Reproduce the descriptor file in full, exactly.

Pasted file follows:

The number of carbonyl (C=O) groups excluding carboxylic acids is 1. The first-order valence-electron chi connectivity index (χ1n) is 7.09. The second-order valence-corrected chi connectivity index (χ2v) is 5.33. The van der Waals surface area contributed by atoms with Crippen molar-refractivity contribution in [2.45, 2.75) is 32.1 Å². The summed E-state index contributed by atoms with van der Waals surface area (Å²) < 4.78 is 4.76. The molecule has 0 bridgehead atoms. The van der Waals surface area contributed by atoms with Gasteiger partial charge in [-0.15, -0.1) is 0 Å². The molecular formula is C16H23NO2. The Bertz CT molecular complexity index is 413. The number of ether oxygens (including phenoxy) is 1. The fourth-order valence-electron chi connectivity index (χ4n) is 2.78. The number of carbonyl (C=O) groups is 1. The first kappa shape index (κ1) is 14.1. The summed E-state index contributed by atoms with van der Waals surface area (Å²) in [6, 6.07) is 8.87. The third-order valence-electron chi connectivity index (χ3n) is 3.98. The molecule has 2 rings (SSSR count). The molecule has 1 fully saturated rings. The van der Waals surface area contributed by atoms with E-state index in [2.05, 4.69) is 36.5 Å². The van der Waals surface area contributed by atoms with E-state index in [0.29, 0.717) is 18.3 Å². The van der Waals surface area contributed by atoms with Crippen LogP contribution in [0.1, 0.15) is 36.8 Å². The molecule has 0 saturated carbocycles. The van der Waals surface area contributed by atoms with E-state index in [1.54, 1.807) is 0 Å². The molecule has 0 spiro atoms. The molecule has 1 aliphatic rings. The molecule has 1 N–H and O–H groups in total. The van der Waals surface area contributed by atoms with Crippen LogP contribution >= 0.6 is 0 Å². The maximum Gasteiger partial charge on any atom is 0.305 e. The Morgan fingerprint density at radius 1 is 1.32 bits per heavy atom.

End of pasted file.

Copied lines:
The number of carbonyl (C=O) groups excluding carboxylic acids is 1. The first-order valence-electron chi connectivity index (χ1n) is 7.09. The second-order valence-corrected chi connectivity index (χ2v) is 5.33. The van der Waals surface area contributed by atoms with Crippen molar-refractivity contribution in [2.45, 2.75) is 32.1 Å². The summed E-state index contributed by atoms with van der Waals surface area (Å²) < 4.78 is 4.76. The molecule has 0 bridgehead atoms. The van der Waals surface area contributed by atoms with Gasteiger partial charge in [-0.15, -0.1) is 0 Å². The molecular formula is C16H23NO2. The Bertz CT molecular complexity index is 413. The number of ether oxygens (including phenoxy) is 1. The fourth-order valence-electron chi connectivity index (χ4n) is 2.78. The number of carbonyl (C=O) groups is 1. The first kappa shape index (κ1) is 14.1. The summed E-state index contributed by atoms with van der Waals surface area (Å²) in [6, 6.07) is 8.87. The third-order valence-electron chi connectivity index (χ3n) is 3.98. The molecule has 2 rings (SSSR count). The molecule has 1 fully saturated rings. The van der Waals surface area contributed by atoms with E-state index in [2.05, 4.69) is 36.5 Å². The van der Waals surface area contributed by atoms with E-state index in [0.29, 0.717) is 18.3 Å². The van der Waals surface area contributed by atoms with Crippen LogP contribution in [0.1, 0.15) is 36.8 Å². The molecule has 0 saturated carbocycles. The van der Waals surface area contributed by atoms with E-state index in [1.54, 1.807) is 0 Å². The molecule has 0 spiro atoms. The molecule has 1 aliphatic rings. The molecule has 1 N–H and O–H groups in total. The van der Waals surface area contributed by atoms with Crippen LogP contribution >= 0.6 is 0 Å². The maximum Gasteiger partial charge on any atom is 0.305 e. The Morgan fingerprint density at radius 1 is 1.32 bits per heavy atom.